10 Techniques You Should Learn From Great Hagglers

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By Mikey Rox

There are two types of buyers in the world -- the ones who lie down and take it, and the ones who can take it or leave it. If you're in the former camp, it's high time you learn how to stick to your guns and start shaving precious dollars off things you want and need. To hone your haggling skills, consider these tips from a few experts who know how to get things for less.

1. Establish a Budget and Stick to It

Before you set out on your trip, establish a budget for whatever it is you intend to buy. The goal is to get the dealer to meet you at that price or go even lower, and it's important to have a threshold in mind so you know when to hold 'em and when to fold 'em. "Make a decision about how high you're willing to go before engaging the seller - then stick to it," says CJ Legare, the founder of Functional Girl. "Haggling can be a passionate exchange; you don't want to overpay in the heat of the moment."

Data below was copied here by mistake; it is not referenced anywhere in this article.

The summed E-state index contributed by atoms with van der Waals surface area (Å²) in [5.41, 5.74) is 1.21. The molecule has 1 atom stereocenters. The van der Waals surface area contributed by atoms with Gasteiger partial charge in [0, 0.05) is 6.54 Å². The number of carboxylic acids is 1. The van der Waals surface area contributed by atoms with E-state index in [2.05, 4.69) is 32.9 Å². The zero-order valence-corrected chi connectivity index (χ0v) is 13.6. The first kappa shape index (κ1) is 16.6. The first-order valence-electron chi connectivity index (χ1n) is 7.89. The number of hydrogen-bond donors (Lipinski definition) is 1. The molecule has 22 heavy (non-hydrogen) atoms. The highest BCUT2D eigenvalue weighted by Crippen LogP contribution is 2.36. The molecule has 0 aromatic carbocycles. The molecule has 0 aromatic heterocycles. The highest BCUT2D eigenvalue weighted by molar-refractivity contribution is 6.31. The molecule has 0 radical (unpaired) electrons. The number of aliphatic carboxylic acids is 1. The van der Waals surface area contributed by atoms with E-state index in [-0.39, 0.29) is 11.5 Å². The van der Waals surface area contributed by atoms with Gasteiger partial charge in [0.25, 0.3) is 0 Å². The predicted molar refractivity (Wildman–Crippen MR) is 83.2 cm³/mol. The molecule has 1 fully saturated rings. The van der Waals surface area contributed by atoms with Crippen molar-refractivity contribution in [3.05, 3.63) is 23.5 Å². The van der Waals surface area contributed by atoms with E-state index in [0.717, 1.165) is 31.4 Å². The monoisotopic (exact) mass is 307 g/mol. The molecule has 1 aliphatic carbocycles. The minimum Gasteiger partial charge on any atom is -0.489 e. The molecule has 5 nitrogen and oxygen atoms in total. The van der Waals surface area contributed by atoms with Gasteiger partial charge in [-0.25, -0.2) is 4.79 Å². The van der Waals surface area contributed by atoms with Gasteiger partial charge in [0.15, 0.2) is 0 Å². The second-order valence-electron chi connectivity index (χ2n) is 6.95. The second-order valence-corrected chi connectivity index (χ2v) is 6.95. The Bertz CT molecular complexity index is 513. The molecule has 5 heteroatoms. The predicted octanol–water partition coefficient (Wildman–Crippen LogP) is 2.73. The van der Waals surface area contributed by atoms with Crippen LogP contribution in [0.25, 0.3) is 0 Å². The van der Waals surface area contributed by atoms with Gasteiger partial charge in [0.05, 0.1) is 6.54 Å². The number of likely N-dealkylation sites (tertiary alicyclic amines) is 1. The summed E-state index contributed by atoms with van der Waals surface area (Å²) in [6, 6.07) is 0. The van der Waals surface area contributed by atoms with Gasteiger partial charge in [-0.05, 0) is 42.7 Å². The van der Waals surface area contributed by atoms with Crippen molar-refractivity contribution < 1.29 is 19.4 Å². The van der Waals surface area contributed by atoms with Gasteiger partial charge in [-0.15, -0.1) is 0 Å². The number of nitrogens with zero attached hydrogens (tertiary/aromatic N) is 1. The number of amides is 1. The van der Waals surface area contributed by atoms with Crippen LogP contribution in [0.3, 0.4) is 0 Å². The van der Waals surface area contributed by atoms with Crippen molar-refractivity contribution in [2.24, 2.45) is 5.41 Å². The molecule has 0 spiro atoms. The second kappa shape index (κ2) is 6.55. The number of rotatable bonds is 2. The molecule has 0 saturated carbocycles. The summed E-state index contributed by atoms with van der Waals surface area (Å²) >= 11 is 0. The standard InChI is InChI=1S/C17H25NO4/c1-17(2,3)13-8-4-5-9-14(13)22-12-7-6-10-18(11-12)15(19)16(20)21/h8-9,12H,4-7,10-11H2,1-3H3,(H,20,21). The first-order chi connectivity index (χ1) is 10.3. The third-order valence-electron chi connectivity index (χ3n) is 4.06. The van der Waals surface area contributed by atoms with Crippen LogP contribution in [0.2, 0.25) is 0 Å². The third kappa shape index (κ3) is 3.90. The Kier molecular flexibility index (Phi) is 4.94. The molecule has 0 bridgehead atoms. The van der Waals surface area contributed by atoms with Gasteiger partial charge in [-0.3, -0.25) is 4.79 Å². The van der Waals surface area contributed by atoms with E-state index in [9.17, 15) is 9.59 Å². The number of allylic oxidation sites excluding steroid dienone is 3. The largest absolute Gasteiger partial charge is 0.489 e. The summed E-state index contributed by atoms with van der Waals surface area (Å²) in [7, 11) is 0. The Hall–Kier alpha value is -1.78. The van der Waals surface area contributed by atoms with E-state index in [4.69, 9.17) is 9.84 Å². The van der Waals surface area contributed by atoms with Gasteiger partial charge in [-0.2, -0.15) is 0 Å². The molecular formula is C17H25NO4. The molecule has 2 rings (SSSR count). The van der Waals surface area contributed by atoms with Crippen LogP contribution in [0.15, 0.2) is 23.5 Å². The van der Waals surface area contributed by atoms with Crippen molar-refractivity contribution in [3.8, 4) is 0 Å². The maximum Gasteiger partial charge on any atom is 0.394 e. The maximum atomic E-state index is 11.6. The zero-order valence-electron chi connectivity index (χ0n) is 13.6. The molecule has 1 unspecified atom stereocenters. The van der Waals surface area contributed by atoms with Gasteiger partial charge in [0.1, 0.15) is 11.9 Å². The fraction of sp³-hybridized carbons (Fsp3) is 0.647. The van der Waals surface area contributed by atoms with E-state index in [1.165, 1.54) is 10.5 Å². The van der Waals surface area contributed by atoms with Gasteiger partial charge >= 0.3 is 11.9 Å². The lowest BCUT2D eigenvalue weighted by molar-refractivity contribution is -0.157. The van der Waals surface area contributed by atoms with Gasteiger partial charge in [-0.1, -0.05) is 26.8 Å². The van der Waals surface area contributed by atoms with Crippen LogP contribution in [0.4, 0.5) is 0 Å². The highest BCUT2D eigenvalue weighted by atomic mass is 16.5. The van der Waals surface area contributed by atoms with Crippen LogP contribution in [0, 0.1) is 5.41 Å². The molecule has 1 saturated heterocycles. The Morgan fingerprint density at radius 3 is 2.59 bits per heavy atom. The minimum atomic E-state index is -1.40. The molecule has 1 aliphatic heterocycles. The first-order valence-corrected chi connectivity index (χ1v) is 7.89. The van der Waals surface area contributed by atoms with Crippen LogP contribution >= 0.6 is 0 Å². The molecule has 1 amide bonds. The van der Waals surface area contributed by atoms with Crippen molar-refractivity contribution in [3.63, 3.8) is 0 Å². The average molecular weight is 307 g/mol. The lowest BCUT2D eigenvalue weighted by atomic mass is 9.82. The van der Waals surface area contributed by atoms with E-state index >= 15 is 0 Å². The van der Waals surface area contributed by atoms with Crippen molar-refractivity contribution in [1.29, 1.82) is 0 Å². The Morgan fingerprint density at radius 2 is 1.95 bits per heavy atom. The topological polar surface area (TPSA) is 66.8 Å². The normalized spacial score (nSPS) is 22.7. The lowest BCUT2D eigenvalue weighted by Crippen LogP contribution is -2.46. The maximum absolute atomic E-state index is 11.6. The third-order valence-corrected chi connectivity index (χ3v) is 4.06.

2. Arrive Well-Researched

It's important to know your stuff before you engage in any bargaining, which is why it's important to research the item you're buying. Show signs of uncertainty and, like a rabid dog can smell fear, the dealer, too, will sense your weakness.

"Whether shopping for a new car or attempting to lower a cable plan, great hagglers have done their homework and know what the competition is offering, current market prices, product/service specifications, so that they can negotiate with power," says consumer and money-saving expert Andrea Woroch. "You can't get much accomplished if you don't know what you're talking about. Online reviews can provide a treasure trove of information -- who the fair negotiators are, who has inventory worth paying for, and who to avoid."